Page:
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Leaders of Cardiologists, Oncologists Decry Travel Ban

Mary Caffrey
The American College of Cardiology is set to hold its annual meeting in the nation's capital March 17-20, 2017.
Leaders from the American College of Cardiology (ACC) and the American Society of Clinical Oncology (ASCO) said that the Trump administration’s restrictions on travel from 7 Middle Eastern countries will limit the exchange of ideas. The president of the ACC said the ban would make existing shortages of providers worse when heart disease remains the nation's top killer.

ACC President Richard A. Chazal, MD, FACC, said in a statement that the group is the “professional home” for more than 52,000 scientists, educators and healthcare professionals around the world.

“This diverse group of scientists, teachers and health care professionals are united around the common mission of transforming cardiovascular care and improving heart health with the ultimate goal of curbing the global epidemic of cardiovascular disease," he said.

The travel ban causes an uproar at the nation's major international airpors this weekend, as customs officials trying to interpret the president's executive order detained travelers who had approved visas and even green cards. At least some of the detainees are physicians, researchers, or medical students who had been visting family in the affected countries or arriving for new posts. 

His statement was e-mailed in response to an inquiry from The American Journal of Managed Care.

Chazal, whose is set to lead the ACC’s Scientific Session March 17-20, 2017, said restricting travel will “impede the free flow of ideas and have a detrimental impact on scientific discovery, as well as the lives of patients around the world.”

“If we are to realize a future where cardiovascular disease is no longer the #1 killer of men and women worldwide we must ensure that our system of scientific exchange allows for health care professionals to learn from each other regardless of their nationality,” said Chazal, who is the medical director of the Heart and Vascular Institute for Lee Memorial Health System in Fort Myers, Florida.

Medical graduates who hail from affected countries, including naturalized citizens and legal residents, make up a large share of the workforce in the nation’s hospitals and practices. More than 25% of the current practicing physicians are international medical graduates, and cardiology is one of their leading specialties.

“Policies that bring the immigration status of those already here into question, while also limiting the ability of others to legally train in the U.S. going forward, will only serve to exacerbate the already existing cardiovascular workforce shortage, especially in rural America,” Chazal said. “Such policies also threaten the care continuum of patients who rely on these providers for their medical care.”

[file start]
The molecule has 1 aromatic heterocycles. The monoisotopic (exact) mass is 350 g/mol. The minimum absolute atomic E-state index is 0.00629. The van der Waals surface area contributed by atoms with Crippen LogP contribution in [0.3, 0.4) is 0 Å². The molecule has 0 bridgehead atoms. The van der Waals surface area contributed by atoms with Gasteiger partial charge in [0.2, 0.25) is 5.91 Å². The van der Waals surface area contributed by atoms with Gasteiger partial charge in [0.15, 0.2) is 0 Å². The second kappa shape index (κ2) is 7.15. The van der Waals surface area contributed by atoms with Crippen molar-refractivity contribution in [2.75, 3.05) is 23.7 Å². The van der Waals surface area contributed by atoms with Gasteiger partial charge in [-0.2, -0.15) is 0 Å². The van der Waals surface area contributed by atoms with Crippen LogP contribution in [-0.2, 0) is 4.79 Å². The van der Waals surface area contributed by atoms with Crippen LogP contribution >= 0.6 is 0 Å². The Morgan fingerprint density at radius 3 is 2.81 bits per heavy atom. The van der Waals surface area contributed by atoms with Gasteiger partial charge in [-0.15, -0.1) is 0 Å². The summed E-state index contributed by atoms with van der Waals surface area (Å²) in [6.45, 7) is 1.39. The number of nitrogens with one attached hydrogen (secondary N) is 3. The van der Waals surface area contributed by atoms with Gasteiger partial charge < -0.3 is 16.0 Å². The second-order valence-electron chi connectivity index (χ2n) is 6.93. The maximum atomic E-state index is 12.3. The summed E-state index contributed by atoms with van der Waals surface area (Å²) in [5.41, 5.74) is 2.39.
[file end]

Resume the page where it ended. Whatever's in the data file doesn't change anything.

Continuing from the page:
Chazal quoted the modern-day Hippocratic Oath, saying, “I will respect the hard-won scientific gains of those physicians in whose steps I walk, and gladly share such knowledge as is mine with those who are to follow."

The oath continues, “I will prevent disease whenever I can ... and I will remember that I remain a member of society, with special obligations to all my fellow human beings."

Chazal concluded, “The ACC is committed to supporting all of its members—no matter where they live and work, and no matter where they are from—in fulfilling this promise.”

In a press release, ASCO said that more than 10,000 people from around the world participate in its scientific meetings, the largest of which is held annually in Chicago in late May to early June. "Millions of cancer survivors are alive today because of the progress made possible by scientific collaboration. Progress against this disease will falter if the close-knit global community of cancer care providers is divided by policies that bar members of certain nationalities form entering the US to conduct research, care for people with cancer, or participate in scientific and medical conferences."

ASCO called for an end to "unjustified barriers to scientific exchange and medical education," and said the organization was working with public officials so they understand the executive order's impact.

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